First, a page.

RSF School board member issues cease and desist letters after allegations made at board meeting

The RSF School board met on Sept. 15
(Karen Billing)

At least three Rancho Santa Fe School District parents said they received cease and desist orders from board Vice President Rosemarie Rohatgi after voicing concerns about her behavior and issues at R. Roger Rowe School.

At the Sept. 15 board meeting, board President John Tree started off by reading a statement from the district’s attorney Kendall Swanson to make it known that the cease and desist letters were not issued by or on behalf of the district: “They do not impact the district’s procedures for public comment and the district does not enforce cease and desist letters issued by third parties.”

The letters were sent out following an August board meeting when Rohatgi was accused of “abuse of power” including allegations of grade changing and special tutoring to get a student into the advanced math class who had not qualified. At least one parent asked her to resign.

Rohatgi denied all of the claims made against her.

“Everything I have done and did as a parent has been above board. My kids and I have never been granted any special favors and the district and administration have all assured me that everything that I have done has been appropriate,” Rohatgi said. “The accusations that I have abused power or influence are simply not true and they need to stop. It’s extremely hurtful and it’s distressing to have people spreading false rumors about me, especially when I’m fighting advanced cancer.”

Rohatgi said her decision to send out cease and desist letters was to protect her rights because she believes she is being defamed and that her children are being attacked: “It’s inappropriate, it’s inaccurate and it’s wrong.”

Kali Kim, a former board member, said she was one of the parents who received a cease and desist letter. During public comment, she said she has not had any personal interactions with Rohatgi and did not have an opinion of her actions outside of the public arena. She said despite the letter, she would not stop speaking up.

“I will continue to voice my concerns with the district’s math program and protection of at-risk students in the public forum at school board meetings,” Kim said. “I can only view her correspondence with me as an attempt to intimidate me into silence on these issues.”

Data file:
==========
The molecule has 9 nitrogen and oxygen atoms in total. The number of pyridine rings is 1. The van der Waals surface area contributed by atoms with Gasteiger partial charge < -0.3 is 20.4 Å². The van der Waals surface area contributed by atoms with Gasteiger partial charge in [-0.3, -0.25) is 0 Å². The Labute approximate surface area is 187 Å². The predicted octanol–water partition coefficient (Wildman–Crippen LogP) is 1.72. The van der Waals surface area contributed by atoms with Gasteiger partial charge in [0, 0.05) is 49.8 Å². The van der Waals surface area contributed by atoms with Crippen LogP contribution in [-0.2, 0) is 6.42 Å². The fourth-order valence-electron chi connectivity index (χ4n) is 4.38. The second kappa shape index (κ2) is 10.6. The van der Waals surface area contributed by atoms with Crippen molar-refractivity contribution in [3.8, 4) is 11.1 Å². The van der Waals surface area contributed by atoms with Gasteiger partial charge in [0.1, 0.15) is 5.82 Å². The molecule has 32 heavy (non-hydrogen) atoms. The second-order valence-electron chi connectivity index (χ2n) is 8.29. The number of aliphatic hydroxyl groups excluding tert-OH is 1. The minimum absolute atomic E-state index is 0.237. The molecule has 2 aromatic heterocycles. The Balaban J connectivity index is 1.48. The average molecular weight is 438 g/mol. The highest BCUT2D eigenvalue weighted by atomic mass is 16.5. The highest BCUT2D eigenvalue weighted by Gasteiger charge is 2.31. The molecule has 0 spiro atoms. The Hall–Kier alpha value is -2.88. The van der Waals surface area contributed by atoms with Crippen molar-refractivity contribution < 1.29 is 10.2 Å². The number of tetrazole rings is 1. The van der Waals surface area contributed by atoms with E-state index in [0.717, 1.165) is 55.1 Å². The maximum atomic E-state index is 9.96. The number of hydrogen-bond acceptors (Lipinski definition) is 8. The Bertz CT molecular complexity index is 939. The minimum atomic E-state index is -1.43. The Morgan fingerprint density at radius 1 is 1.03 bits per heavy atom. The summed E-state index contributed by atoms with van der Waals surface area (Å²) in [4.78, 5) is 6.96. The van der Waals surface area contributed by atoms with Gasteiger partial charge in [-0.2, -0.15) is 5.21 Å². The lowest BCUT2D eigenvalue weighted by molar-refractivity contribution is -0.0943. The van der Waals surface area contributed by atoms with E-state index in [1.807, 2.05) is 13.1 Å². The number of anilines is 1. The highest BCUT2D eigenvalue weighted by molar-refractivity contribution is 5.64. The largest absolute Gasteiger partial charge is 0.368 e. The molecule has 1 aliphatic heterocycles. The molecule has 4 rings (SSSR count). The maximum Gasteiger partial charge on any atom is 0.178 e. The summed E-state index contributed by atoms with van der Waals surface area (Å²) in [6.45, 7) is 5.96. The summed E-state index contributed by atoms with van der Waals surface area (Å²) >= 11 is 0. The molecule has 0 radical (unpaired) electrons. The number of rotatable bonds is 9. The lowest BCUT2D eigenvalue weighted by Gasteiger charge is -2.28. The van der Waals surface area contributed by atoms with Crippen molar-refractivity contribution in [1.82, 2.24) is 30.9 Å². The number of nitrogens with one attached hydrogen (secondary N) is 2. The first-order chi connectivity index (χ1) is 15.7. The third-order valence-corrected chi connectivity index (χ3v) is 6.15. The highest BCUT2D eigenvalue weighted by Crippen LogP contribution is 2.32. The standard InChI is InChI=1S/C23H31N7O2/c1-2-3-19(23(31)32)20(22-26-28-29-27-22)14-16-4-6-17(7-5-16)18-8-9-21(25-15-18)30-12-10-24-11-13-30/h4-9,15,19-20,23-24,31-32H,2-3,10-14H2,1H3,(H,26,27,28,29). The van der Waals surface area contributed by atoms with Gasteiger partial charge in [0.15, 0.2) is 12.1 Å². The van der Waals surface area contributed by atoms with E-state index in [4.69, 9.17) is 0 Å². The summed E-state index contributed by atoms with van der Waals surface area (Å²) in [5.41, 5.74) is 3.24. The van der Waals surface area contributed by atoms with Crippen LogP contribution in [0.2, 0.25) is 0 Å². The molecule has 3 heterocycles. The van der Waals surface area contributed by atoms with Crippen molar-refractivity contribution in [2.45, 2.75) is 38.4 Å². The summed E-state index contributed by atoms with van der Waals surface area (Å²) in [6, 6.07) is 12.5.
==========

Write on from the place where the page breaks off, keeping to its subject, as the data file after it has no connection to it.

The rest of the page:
Several parents spoke on Rohatgi’s behalf, one even left a bouquet of roses for her on the board table. The parents dismissed the allegations as a violation of a child’s privacy and “propaganda”.

At the meeting, the board had a refresher on its roles and responsibilities and took a new ethics pledge brought forward by Tree, one he hoped would give the community a sense of the board’s “honor and integrity.”

Among the promises in the pledge: Never seek personal gain or an unfair advantage for myself or family members, respect the confidentiality of privileged information and make well-informed decisions for the benefit of all students. The pledge reiterated that individual board members have no power over the district— only the board acting as a whole may act on behalf of the board and that no one in the district works for a board member as an individual.

Tree said the board is not an investigative body or police agency and there aren’t any consequences that they can administer if a member breaks the pledge. The only tool the community has is to recall a board member. The board’s tool is a censure, a formal statement of disapproval that must be approved by a majority.

Tree reminded the community that three seats will be up for election next year—his own, along with Rohatgi and Annette Ross. Tree has stated he will not seek a second term.